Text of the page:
Far from perfect

far-from-perfect-2

I just finished final spell checks and sent my book, Oskar Ottokar Chandler, Paranormal Extraordinaire, off to beta readers. Many problems remain, though few with the book. The cat still has fleas, despite four months of treatment. The winter has been one of the longest and coldest on record. The car broke down, my daughter is sick, and the most recent storm has forced me to miss work. My house is dirty, I’m out of laundry detergent and he-who-shall-not-be-named is in the White House. And so on.

A year ago–actually it was February 22, 2016–my car had also broken down, and I had to take it to Les Schwab for a tire replacement. I had some feeble Artist’s Way-inspired plan to visit the cemetery and look at gravestones for creative inspiration. And that plan had completely fallen through. And I remember saying to myself, as I sat smelling rubber at Les Schwab, “I can’t believe this bs. I was going to spend the day at the cemetery.”

Then I thought, who says something like that? Sounds like some quirky character who spends too much time visiting the dead. And I realized, it must be the voice of Oskar, my bit character who played a small role in previous books, and who is an orphan. And I’d always felt he had more to say, and that his story might be worth telling. I’d kind of pictured him as a gay Sherlock Holmes, but hadn’t gotten around to figuring him out. I wrote down that one beginning sentence, and his voice started coming to me, page after page.

Luckily, I had my laptop with me.

So Oskar Ottokar Chandler, Paranoral Extraordinaire, was born. At Les Schwab.

It’s been a great year. A lot of people say this was a terrible year, the worst of their lives, but for me, I think this has been a breakthrough year. I’ve spent most of the year with Oskar, practically inhabiting him, and the rest of it with Coney, Oskar’s would-be boyfriend. While insanity reigned in the White House, I quietly learned things about consciousness, mortality, and existence that forever changed my life and way of looking at the world. While racism, sexism, and homophobia held sway on high, I silently wrote a paranormal gay love triangle replete with characters who are either not white, not straight, or not male, including my first trans character. I filled up the pages with the antics of vegans and feminist men-in-black, ghost and spiritualists and anarchists and seers. In the end, neither fleas nor cold nor cars nor he-who-shall-not-be-named could get me down. Oskar carried me through all that, and when I got too heavy, Coney carried me further.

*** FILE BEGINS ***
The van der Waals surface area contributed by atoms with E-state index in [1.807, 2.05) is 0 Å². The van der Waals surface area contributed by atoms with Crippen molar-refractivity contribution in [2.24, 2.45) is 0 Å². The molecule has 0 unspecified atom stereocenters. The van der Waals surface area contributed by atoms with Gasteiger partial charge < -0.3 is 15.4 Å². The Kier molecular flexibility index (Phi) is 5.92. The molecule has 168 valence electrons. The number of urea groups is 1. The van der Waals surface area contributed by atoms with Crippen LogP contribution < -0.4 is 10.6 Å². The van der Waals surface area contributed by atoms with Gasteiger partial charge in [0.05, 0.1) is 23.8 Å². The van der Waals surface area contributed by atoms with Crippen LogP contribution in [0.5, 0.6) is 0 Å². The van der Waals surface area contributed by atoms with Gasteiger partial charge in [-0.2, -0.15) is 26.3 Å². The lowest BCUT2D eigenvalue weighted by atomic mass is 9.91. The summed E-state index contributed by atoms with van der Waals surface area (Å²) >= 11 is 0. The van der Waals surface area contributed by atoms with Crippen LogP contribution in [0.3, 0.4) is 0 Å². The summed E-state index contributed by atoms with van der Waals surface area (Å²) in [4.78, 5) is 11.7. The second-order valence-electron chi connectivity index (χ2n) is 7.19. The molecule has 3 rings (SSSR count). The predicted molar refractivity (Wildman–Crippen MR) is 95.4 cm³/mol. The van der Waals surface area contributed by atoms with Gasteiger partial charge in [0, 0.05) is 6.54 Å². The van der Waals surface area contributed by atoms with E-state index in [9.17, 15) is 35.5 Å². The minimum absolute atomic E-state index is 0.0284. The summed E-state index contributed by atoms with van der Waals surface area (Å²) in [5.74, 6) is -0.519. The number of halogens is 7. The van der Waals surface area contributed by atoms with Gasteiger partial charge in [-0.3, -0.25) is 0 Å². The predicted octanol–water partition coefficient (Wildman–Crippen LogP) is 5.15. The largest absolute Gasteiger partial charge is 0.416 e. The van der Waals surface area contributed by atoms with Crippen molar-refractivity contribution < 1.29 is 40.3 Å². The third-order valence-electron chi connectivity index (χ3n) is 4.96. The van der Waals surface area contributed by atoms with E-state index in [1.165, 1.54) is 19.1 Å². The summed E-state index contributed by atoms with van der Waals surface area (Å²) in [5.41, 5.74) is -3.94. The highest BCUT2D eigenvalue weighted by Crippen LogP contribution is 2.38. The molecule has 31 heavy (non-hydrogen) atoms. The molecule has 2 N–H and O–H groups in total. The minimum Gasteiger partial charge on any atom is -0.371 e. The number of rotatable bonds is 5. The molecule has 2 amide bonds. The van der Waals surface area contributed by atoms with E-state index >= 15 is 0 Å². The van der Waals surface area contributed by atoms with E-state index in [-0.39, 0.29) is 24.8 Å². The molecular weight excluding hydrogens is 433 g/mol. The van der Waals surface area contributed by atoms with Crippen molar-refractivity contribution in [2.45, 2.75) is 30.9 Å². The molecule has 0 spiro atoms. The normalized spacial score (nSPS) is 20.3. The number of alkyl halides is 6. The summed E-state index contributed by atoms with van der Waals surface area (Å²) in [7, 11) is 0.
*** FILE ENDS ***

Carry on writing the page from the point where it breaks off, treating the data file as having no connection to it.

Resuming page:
So I’m actually quite glad that on Feb. 22, 2016, I had to take the car in and couldn’t go to the cemetery. And this is the attitude I want to take forward with me: that a big mess of crux can push a person to their highest abilites in creativity and consciousness. 2015 might have been my year for getting physically fit, but 2016 was my year for getting spiritually fit, mostly due to things beyond my control. If Oskar and Coney have taught me one thing–well, they’ve taught me so many things. But they’ve definitely shown me that things that are far from perfect can be exactly what we need.

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